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      Frequently Asked Questions About Celiac Disease   09/30/2015

      This Celiac.com FAQ on celiac disease will guide you to all of the basic information you will need to know about the disease, its diagnosis, testing methods, a gluten-free diet, etc.   Subscribe to FREE Celiac.com email alerts What are the major symptoms of celiac disease? Celiac Disease Symptoms What testing is available for celiac disease? - list blood tests, endo with biopsy, genetic test and enterolab (not diagnostic) Celiac Disease Screening Interpretation of Celiac Disease Blood Test Results Can I be tested even though I am eating gluten free? How long must gluten be taken for the serological tests to be meaningful? The Gluten-Free Diet 101 - A Beginner's Guide to Going Gluten-Free Is celiac inherited? Should my children be tested? Ten Facts About Celiac Disease Genetic Testing Is there a link between celiac and other autoimmune diseases? Celiac Disease Research: Associated Diseases and Disorders Is there a list of gluten foods to avoid? Unsafe Gluten-Free Food List (Unsafe Ingredients) Is there a list of gluten free foods? Safe Gluten-Free Food List (Safe Ingredients) Gluten-Free Alcoholic Beverages Distilled Spirits (Grain Alcohols) and Vinegar: Are they Gluten-Free? Where does gluten hide? Additional Things to Beware of to Maintain a 100% Gluten-Free Diet Free recipes: Gluten-Free Recipes Where can I buy gluten-free stuff? Support this site by shopping at The Celiac.com Store.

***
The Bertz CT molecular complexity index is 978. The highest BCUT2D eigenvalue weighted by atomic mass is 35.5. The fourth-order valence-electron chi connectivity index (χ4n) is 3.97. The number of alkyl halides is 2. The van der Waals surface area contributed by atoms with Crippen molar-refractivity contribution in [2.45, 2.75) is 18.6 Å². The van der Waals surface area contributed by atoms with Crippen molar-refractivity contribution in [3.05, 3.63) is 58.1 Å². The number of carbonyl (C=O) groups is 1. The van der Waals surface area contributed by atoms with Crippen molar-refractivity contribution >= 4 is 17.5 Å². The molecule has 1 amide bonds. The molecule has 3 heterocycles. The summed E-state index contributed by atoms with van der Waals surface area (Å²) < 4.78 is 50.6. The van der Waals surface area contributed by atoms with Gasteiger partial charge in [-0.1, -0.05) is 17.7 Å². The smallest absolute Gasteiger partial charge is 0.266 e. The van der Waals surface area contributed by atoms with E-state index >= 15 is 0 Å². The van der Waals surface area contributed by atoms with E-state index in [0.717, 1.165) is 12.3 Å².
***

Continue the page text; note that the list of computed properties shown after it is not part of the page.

Packaging/labelling Issues!
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5 posts in this topic

I'm not going to say where I bought this chocolate or the kind, but if on the outer box list of ingredients differ from the smaller ones inside it (warehouse packaging)is that an issue? I got glutened because the outer box listed:

Sugar, unsweetened chocolate, glucose, cocoa butter, butter oil, soya lecithin, natural and artificial flavour, citric acid, ivertase.

But, look at the inner box difference:

Sugar, unsweetened chocolate, glucose(MADE FROM CORN AND/OR WHEAT), cocoa butter, butter oil (made from milk), soya lecithin, natural and artificial flavour, citric acid, ivertase.

Do you think I should contact the company or is this normal to not list the full ingredients on outside of warehouse packaging?

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If we are talking about a case which contains packages intended for individual retail sale, then there is no requirement to list ingredients on the outer case at all.

The Canadian Celiac Association lists glucose as "allowed," being "a common sugar used as sweetener." The manufacturing process yields pure sugar, which is gluten-free.

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If we are talking about a case which contains packages intended for individual retail sale, then there is no requirement to list ingredients on the outer case at all.